The hidden cost of politics in Australian public sector outsourcing decisions

Jayne Bisman

    Research output: Book chapter/Published conference paperConference paperpeer-review

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    Abstract

    The increasing propensity of Australian public sector organisations (PSOs) to engage in outsourcing is promoted by public sector reforms and government policy which foreground outsourcing as a means for reducing costs. These reforms and policies are consistent with the theory of Transaction Cost Economics (TCE); the conventional, explanatory framework applied to outsourcing, which suggests that in reference to production (purchase) costs plus agency/transaction costs, where the market is cheaper, outsourcing is preferred to in-house production or provision (insourcing). A broad-based, multiple methods study was conducted to investigate how and why outsourcing decisions are made in Australian PSOs and to examine the relevance of TCE as an explanatory framework. Emergent dimensions of the research highlighted that the basic cost reduction tenet of TCE is sometimes overshadowed in practice because of intra-organisational politics and external political pressures to comply with government policy and satisfy community stakeholders.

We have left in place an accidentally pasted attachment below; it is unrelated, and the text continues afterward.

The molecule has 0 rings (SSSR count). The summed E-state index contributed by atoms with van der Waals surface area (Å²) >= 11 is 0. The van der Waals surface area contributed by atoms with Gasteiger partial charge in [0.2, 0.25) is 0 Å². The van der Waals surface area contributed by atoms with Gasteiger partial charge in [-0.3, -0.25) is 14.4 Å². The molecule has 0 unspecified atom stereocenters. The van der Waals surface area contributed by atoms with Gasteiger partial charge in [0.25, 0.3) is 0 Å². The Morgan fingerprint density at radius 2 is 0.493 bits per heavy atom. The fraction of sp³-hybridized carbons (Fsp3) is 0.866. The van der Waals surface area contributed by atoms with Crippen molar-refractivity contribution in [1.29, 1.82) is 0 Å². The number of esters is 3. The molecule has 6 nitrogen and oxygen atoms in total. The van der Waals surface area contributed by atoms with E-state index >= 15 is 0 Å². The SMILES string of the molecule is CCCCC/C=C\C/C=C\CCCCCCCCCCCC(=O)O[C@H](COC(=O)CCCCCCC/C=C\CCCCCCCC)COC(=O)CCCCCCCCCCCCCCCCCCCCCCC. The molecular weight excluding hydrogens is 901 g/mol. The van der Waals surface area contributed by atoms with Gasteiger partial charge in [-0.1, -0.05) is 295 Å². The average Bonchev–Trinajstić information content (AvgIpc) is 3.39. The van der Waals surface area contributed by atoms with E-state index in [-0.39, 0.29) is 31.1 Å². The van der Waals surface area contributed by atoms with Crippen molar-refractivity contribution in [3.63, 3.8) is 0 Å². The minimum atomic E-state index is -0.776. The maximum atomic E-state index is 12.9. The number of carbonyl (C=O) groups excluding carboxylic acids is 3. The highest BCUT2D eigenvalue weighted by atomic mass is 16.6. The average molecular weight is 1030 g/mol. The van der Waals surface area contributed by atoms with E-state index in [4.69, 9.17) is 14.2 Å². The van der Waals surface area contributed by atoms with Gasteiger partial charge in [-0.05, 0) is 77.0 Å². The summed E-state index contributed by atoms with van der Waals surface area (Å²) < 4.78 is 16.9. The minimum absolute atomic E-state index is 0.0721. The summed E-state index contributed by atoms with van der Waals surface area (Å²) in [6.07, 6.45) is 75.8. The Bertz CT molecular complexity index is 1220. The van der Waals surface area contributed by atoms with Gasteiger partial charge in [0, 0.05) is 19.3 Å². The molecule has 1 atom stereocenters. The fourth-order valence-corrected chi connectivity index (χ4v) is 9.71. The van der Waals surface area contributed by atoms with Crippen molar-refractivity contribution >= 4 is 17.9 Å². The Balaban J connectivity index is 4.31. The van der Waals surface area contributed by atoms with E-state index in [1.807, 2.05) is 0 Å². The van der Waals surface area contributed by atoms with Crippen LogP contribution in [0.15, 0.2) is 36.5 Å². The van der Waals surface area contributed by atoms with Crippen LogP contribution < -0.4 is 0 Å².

Original languageEnglish
    Title of host publicationAccounting and Finance Association of Australia and New Zealand Annual Conference 2003
    Place of PublicationAustralia
    PublisherAFAANZ
    Pages22
    Number of pages1
    Publication statusPublished - 2003
    EventAccounting and Finance Association of Australia and New Zealand Conference - Brisbane, Queensland, Australia
    Duration: 06 Jul 200308 Jul 2003

    Conference

    ConferenceAccounting and Finance Association of Australia and New Zealand Conference
    Country/TerritoryAustralia
    Period06/07/0308/07/03

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